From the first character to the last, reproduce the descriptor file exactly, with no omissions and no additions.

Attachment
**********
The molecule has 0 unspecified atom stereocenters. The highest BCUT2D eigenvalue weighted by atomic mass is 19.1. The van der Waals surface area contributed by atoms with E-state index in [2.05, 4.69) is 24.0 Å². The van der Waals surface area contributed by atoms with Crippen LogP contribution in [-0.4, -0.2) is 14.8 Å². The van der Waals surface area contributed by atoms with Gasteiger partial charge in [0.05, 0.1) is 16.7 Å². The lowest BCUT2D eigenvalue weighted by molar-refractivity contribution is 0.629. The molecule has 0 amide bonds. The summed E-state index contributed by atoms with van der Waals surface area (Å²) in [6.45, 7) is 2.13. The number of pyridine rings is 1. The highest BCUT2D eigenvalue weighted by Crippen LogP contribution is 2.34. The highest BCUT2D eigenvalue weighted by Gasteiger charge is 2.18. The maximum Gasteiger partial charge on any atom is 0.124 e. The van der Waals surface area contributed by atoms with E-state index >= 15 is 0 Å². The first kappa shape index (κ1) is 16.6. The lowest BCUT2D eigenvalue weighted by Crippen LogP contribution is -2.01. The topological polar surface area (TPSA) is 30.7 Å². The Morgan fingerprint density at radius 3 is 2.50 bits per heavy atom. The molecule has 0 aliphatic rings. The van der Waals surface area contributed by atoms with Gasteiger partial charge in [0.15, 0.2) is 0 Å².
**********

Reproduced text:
The molecule has 0 unspecified atom stereocenters. The highest BCUT2D eigenvalue weighted by atomic mass is 19.1. The van der Waals surface area contributed by atoms with E-state index in [2.05, 4.69) is 24.0 Å². The van der Waals surface area contributed by atoms with Crippen LogP contribution in [-0.4, -0.2) is 14.8 Å². The van der Waals surface area contributed by atoms with Gasteiger partial charge in [0.05, 0.1) is 16.7 Å². The lowest BCUT2D eigenvalue weighted by molar-refractivity contribution is 0.629. The molecule has 0 amide bonds. The summed E-state index contributed by atoms with van der Waals surface area (Å²) in [6.45, 7) is 2.13. The number of pyridine rings is 1. The highest BCUT2D eigenvalue weighted by Crippen LogP contribution is 2.34. The highest BCUT2D eigenvalue weighted by Gasteiger charge is 2.18. The maximum Gasteiger partial charge on any atom is 0.124 e. The van der Waals surface area contributed by atoms with E-state index >= 15 is 0 Å². The first kappa shape index (κ1) is 16.6. The lowest BCUT2D eigenvalue weighted by Crippen LogP contribution is -2.01. The topological polar surface area (TPSA) is 30.7 Å². The Morgan fingerprint density at radius 3 is 2.50 bits per heavy atom. The molecule has 0 aliphatic rings. The van der Waals surface area contributed by atoms with Gasteiger partial charge in [0.15, 0.2) is 0 Å².